Red Ribbon Week is October 23rd-31st!
Since its beginning in 1985, the Red Ribbon has touched the lives of millions of people around the world. In response to the murder of DEA Agent Enrique Camarena, angered parents and youth in communities across the country began wearing Red Ribbons as a symbol of their commitment to raise awareness of the killing and destruction cause by drugs in America. In 1988, NFP sponsored the first National Red Ribbon Celebration. Today, the Red Ribbon serves as a catalyst to mobilize communities to educate youth and encourage participation in drug prevention activities.
BeBOLD Prevention Coalition, Bedford. BeBOLD is looking to TURN BEDFORD RED again this year during Red Ribbon Week’s national drug prevention initiative held October 23rd-31st. “Bedford Goes Red” is a local, community effort sponsored by BeBOLD to support Red Ribbon Week. To support Red Ribbon Week and “Bedford Goes Red”, BeBOLD is asking local Bedford businesses and all Bedford community members to display red lights and/or red ribbons on your home or place of business during the week of October 23rd-31st. Click here to check out all BeBOLD Red Ribbon events, and please support these great PREVENTION efforts!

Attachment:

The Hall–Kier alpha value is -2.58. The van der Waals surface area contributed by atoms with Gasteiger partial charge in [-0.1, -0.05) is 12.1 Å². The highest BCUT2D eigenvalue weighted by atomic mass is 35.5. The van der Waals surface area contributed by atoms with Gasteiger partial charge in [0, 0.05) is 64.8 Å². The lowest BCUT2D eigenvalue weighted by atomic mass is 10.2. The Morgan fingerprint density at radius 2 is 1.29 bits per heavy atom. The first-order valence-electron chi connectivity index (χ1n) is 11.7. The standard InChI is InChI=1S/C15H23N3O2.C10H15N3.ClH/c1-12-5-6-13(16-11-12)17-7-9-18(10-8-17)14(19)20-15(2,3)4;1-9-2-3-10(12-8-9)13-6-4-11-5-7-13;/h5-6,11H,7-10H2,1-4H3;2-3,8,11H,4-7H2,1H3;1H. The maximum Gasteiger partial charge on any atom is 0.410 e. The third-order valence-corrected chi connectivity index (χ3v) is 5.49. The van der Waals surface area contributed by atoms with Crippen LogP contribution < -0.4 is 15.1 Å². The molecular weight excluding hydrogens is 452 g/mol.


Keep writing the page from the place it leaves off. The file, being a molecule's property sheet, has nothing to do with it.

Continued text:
MAKIN IT HAPPEN in the 603
October 27th Monarchs Care Foundation is teaming up with DEA New England for Prevention night – this is a great family and friends night! Please JOIN US us for a night of hockey action and to support PREVENTION! Puck drops at 6PM! PDF...read more
The National Prescription Drug Take Back Day addresses a crucial public safety and public health issue. According to the 2016 National Survey on Drug Use and Health, 6.2 million Americans misused controlled prescription drugs. The study shows that a majority of abused...read more
From Public News Service: CONCORD, N.H. - New Hampshire mental-health experts believe even one suicide in the state is too many, and that's why they're implementing the "Zero Suicide" program to reach those at risk. The program identifies suicide prevention as a core...read more